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Chapter 13. Manipulating Files and Directories

Perl is commonly used to wrangle files and directories. Because Perl grew up in a Unix environment and still spends most of its time there, most of the description in this chapter may seem Unix-centric. But the nice thing is that to whatever degree possible, Perl works exactly the same way on non-Unix systems.

And now a word of warning -- some cultures consider the number "13" to be very unlucky. We deliberately placed this material as Chapter 13, "Manipulating Files and Directories" of this book, since we're about to do some pretty dangerous things if bugs creep into the code (like remove files without a chance of recovery), so be very careful when you're playing with the exercises.

13.1. Removing Files

Most of the time, we make files so that the data can stay around for a while. But when the data has outlived its life, it's time to make the file go away. At the Unix shell level, we'd type an rm command to remove a file or files:

$ rm slate bedrock lava

In Perl, we use the unlink operator:

unlink "slate", "bedrock", "lava";

This sends the three named files away to bit heaven, never to be seen again.

Now, since unlink takes a list, and the glob function (described in Chapter 12, "Directory Operations") returns a list, we can combine the two to delete many files at once:

unlink glob "*.o";

This is similar to rm *.o at the shell, except that we didn't have to fire off a separate rm process. So we can make those important files go away that much faster!

The return value from unlink tells us how many files have been successfully deleted. So, back to the first example, we can check its success:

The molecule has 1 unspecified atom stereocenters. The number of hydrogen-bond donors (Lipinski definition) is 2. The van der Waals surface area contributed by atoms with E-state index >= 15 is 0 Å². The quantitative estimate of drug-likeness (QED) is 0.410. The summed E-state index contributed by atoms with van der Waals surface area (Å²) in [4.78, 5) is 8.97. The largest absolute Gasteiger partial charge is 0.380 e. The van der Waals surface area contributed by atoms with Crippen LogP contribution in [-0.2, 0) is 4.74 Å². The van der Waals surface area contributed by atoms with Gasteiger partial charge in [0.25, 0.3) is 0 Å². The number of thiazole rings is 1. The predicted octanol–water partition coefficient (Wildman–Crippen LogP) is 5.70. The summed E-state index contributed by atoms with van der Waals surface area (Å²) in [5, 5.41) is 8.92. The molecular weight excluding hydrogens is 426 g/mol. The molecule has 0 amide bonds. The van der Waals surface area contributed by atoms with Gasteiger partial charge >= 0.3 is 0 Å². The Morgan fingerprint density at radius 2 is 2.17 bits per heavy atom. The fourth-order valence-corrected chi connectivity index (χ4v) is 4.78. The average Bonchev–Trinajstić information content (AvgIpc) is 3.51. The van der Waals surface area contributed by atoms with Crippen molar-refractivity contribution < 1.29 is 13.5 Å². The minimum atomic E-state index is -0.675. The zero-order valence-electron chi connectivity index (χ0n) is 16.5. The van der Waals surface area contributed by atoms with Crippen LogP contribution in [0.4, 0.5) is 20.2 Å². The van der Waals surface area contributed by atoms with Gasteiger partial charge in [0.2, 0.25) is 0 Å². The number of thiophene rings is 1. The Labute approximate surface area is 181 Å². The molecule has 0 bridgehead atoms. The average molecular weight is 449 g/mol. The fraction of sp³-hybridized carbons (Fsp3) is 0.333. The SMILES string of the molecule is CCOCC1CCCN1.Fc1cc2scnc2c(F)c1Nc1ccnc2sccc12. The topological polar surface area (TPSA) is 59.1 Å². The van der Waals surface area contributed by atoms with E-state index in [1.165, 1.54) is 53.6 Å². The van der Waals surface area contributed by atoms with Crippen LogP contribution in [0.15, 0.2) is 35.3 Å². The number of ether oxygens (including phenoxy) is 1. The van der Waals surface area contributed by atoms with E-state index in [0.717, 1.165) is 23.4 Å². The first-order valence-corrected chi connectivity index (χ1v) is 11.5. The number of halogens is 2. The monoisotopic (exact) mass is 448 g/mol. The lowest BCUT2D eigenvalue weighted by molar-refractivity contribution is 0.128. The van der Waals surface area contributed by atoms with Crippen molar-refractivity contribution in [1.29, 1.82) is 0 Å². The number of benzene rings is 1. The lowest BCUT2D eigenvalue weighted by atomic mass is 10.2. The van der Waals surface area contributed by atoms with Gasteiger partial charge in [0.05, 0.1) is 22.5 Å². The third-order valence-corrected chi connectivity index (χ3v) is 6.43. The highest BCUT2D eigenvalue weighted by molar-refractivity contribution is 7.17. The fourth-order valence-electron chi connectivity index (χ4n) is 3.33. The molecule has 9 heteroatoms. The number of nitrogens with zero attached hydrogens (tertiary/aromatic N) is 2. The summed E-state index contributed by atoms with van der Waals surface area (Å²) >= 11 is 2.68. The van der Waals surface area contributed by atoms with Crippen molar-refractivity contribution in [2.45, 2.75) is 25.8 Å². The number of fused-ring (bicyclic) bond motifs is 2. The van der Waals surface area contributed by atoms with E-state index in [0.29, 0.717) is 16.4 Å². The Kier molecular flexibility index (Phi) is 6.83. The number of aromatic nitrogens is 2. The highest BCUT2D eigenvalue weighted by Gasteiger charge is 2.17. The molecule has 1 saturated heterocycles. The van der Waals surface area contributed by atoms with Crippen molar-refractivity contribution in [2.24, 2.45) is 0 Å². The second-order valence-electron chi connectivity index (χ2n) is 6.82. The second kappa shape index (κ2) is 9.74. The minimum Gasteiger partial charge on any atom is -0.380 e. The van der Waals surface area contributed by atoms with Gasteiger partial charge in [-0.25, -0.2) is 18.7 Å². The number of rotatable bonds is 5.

my $successful = unlink "slate", "bedrock", "lava";
print "I deleted $successful file(s) just now\n";

Sure, if this number is 3, we know it removed all of the files, and if it's 0, then we removed none of them. But what if it's 1 or 2? Well, there's no clue which ones were removed. If you need to know, do them one at a time in a loop:

foreach my $file (qw(slate bedrock lava)) {
  unlink $file or warn "failed on $file: $!\n";

Here, each file being deleted one at a time means the return value will be 0 (failed) or 1 (succeeded), which happens to look like a nice Boolean value, controlling the execution of warn. Using or warn is similar to or die, except that it's not fatal, of course (as we said back in Chapter 11, "Filehandles and File Tests"). In this case, we put the newline on the end of the message to warn, because it's not a bug in our program that causes the message.

When a particular unlink fails, the $! variable is set to something related to the operating system error, which we've included in the message. This makes sense to use only when doing one filename at a time, because the next operating system failed request resets the variable. You can't remove a directory with unlink (just like you can't remove a directory with the simple rm invocation either). Look for the rmdir function coming up shortly for that.

Now, here's a little-known Unix fact. It turns out that you can have a file that you can't read, you can't write, you can't execute, maybe you don't even own the file -- that is, it's somebody else's file altogether -- but you can still delete the file. That's because the permission to unlink a file doesn't depend upon the permission bits on the file itself; it's the permission bits on the directory that contains the file that matter.

We mention this because it's normal for a beginning Perl programmer, in the course of trying out unlink, to make a file, to chmod it to 0 (so that it's not readable or writable), and then to see whether this makes unlink fail. But instead it vanishes without so much as a whimper.[282] If you really want to see a failed unlink, though, just try to remove /etc/passwd or a similar system file. Since that's a file controlled by the system administrator, you won't be able to remove it.[283]

[282]Some of these folks know that rm would generally ask before deleting such a file. But rm is a command, and unlink is a system call. System calls never ask permission, and they never say they're sorry.

[283]Of course, if you're silly enough to try this kind of thing when you are logged in as the system administrator, you deserve what you get.

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